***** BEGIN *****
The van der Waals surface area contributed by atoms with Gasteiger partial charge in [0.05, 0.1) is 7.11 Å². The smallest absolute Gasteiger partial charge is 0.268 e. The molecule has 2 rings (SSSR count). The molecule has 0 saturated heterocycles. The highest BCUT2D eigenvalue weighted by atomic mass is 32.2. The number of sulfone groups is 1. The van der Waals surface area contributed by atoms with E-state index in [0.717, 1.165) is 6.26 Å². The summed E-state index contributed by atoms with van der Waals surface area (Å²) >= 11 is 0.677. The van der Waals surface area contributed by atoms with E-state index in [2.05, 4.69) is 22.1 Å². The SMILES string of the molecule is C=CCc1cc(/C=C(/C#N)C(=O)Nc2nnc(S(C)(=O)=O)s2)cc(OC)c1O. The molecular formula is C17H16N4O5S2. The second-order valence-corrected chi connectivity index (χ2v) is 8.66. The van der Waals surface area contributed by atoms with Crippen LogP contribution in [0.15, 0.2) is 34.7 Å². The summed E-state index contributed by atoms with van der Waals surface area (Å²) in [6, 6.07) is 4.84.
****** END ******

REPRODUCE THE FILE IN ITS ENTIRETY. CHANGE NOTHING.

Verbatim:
The van der Waals surface area contributed by atoms with Gasteiger partial charge in [0.05, 0.1) is 7.11 Å². The smallest absolute Gasteiger partial charge is 0.268 e. The molecule has 2 rings (SSSR count). The molecule has 0 saturated heterocycles. The highest BCUT2D eigenvalue weighted by atomic mass is 32.2. The number of sulfone groups is 1. The van der Waals surface area contributed by atoms with E-state index in [0.717, 1.165) is 6.26 Å². The summed E-state index contributed by atoms with van der Waals surface area (Å²) >= 11 is 0.677. The van der Waals surface area contributed by atoms with E-state index in [2.05, 4.69) is 22.1 Å². The SMILES string of the molecule is C=CCc1cc(/C=C(/C#N)C(=O)Nc2nnc(S(C)(=O)=O)s2)cc(OC)c1O. The molecular formula is C17H16N4O5S2. The second-order valence-corrected chi connectivity index (χ2v) is 8.66. The van der Waals surface area contributed by atoms with Crippen LogP contribution in [0.15, 0.2) is 34.7 Å². The summed E-state index contributed by atoms with van der Waals surface area (Å²) in [6, 6.07) is 4.84.